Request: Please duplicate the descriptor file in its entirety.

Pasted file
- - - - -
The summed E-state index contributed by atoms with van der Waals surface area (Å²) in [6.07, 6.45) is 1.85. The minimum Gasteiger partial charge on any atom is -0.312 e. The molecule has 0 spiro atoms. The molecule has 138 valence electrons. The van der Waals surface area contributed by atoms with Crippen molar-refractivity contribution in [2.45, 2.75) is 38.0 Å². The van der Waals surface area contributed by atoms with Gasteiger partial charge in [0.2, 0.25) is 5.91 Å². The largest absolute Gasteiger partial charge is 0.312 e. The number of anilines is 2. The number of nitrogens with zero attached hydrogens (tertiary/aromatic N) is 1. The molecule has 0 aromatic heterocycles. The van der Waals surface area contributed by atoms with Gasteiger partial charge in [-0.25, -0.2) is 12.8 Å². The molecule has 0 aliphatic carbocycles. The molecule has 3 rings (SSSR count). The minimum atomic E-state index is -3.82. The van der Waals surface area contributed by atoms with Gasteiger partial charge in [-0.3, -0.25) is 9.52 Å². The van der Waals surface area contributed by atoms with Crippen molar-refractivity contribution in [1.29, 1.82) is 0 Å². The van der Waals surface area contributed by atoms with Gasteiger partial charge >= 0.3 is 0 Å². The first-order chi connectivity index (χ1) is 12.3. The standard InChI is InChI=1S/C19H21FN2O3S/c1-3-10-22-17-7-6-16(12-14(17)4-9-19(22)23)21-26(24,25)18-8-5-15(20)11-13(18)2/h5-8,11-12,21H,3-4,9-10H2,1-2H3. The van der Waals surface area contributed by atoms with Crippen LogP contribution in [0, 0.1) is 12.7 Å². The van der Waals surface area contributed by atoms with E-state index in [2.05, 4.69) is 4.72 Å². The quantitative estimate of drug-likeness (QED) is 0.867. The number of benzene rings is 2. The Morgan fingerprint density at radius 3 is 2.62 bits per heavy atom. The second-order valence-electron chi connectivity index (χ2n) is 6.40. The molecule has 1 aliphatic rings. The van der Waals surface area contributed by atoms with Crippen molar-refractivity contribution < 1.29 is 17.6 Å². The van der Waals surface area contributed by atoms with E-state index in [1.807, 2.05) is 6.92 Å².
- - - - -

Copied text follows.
The summed E-state index contributed by atoms with van der Waals surface area (Å²) in [6.07, 6.45) is 1.85. The minimum Gasteiger partial charge on any atom is -0.312 e. The molecule has 0 spiro atoms. The molecule has 138 valence electrons. The van der Waals surface area contributed by atoms with Crippen molar-refractivity contribution in [2.45, 2.75) is 38.0 Å². The van der Waals surface area contributed by atoms with Gasteiger partial charge in [0.2, 0.25) is 5.91 Å². The largest absolute Gasteiger partial charge is 0.312 e. The number of anilines is 2. The number of nitrogens with zero attached hydrogens (tertiary/aromatic N) is 1. The molecule has 0 aromatic heterocycles. The van der Waals surface area contributed by atoms with Gasteiger partial charge in [-0.25, -0.2) is 12.8 Å². The molecule has 0 aliphatic carbocycles. The molecule has 3 rings (SSSR count). The minimum atomic E-state index is -3.82. The van der Waals surface area contributed by atoms with Gasteiger partial charge in [-0.3, -0.25) is 9.52 Å². The van der Waals surface area contributed by atoms with Crippen molar-refractivity contribution in [1.29, 1.82) is 0 Å². The van der Waals surface area contributed by atoms with Gasteiger partial charge >= 0.3 is 0 Å². The first-order chi connectivity index (χ1) is 12.3. The standard InChI is InChI=1S/C19H21FN2O3S/c1-3-10-22-17-7-6-16(12-14(17)4-9-19(22)23)21-26(24,25)18-8-5-15(20)11-13(18)2/h5-8,11-12,21H,3-4,9-10H2,1-2H3. The van der Waals surface area contributed by atoms with Crippen LogP contribution in [0, 0.1) is 12.7 Å². The van der Waals surface area contributed by atoms with E-state index in [2.05, 4.69) is 4.72 Å². The quantitative estimate of drug-likeness (QED) is 0.867. The number of benzene rings is 2. The Morgan fingerprint density at radius 3 is 2.62 bits per heavy atom. The second-order valence-electron chi connectivity index (χ2n) is 6.40. The molecule has 1 aliphatic rings. The van der Waals surface area contributed by atoms with Crippen molar-refractivity contribution < 1.29 is 17.6 Å². The van der Waals surface area contributed by atoms with E-state index in [1.807, 2.05) is 6.92 Å².